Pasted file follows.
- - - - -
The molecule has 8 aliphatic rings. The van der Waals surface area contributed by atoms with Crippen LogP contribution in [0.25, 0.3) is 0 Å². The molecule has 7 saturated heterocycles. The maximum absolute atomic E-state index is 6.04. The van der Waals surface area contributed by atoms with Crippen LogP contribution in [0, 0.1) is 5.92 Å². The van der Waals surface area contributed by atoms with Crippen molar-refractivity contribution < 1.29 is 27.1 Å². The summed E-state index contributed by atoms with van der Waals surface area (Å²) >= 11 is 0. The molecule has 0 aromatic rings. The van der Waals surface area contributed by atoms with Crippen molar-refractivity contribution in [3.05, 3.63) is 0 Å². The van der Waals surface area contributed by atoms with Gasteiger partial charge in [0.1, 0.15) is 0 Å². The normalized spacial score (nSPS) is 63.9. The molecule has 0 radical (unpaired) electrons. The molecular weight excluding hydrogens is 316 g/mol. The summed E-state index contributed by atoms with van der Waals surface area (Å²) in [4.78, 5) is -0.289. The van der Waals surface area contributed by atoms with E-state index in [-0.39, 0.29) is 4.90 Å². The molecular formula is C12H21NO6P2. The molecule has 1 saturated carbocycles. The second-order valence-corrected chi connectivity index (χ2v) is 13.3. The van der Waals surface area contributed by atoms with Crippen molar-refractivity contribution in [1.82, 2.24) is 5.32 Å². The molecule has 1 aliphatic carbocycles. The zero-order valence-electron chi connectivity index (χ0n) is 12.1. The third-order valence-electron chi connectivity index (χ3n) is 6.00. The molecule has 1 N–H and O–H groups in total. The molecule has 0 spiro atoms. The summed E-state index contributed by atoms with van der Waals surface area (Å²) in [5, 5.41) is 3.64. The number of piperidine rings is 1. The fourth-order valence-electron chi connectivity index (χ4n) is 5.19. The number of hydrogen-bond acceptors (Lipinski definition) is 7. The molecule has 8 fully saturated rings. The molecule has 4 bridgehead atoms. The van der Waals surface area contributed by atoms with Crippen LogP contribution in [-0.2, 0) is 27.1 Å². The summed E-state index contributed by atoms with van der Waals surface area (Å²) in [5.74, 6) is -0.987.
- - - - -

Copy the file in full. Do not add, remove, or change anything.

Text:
The molecule has 8 aliphatic rings. The van der Waals surface area contributed by atoms with Crippen LogP contribution in [0.25, 0.3) is 0 Å². The molecule has 7 saturated heterocycles. The maximum absolute atomic E-state index is 6.04. The van der Waals surface area contributed by atoms with Crippen LogP contribution in [0, 0.1) is 5.92 Å². The van der Waals surface area contributed by atoms with Crippen molar-refractivity contribution < 1.29 is 27.1 Å². The summed E-state index contributed by atoms with van der Waals surface area (Å²) >= 11 is 0. The molecule has 0 aromatic rings. The van der Waals surface area contributed by atoms with Crippen molar-refractivity contribution in [3.05, 3.63) is 0 Å². The van der Waals surface area contributed by atoms with Gasteiger partial charge in [0.1, 0.15) is 0 Å². The normalized spacial score (nSPS) is 63.9. The molecule has 0 radical (unpaired) electrons. The molecular weight excluding hydrogens is 316 g/mol. The summed E-state index contributed by atoms with van der Waals surface area (Å²) in [4.78, 5) is -0.289. The van der Waals surface area contributed by atoms with E-state index in [-0.39, 0.29) is 4.90 Å². The molecular formula is C12H21NO6P2. The molecule has 1 saturated carbocycles. The second-order valence-corrected chi connectivity index (χ2v) is 13.3. The van der Waals surface area contributed by atoms with Crippen molar-refractivity contribution in [1.82, 2.24) is 5.32 Å². The molecule has 1 aliphatic carbocycles. The zero-order valence-electron chi connectivity index (χ0n) is 12.1. The third-order valence-electron chi connectivity index (χ3n) is 6.00. The molecule has 1 N–H and O–H groups in total. The molecule has 0 spiro atoms. The summed E-state index contributed by atoms with van der Waals surface area (Å²) in [5, 5.41) is 3.64. The number of piperidine rings is 1. The fourth-order valence-electron chi connectivity index (χ4n) is 5.19. The number of hydrogen-bond acceptors (Lipinski definition) is 7. The molecule has 8 fully saturated rings. The molecule has 4 bridgehead atoms. The van der Waals surface area contributed by atoms with Crippen LogP contribution in [-0.2, 0) is 27.1 Å². The summed E-state index contributed by atoms with van der Waals surface area (Å²) in [5.74, 6) is -0.987.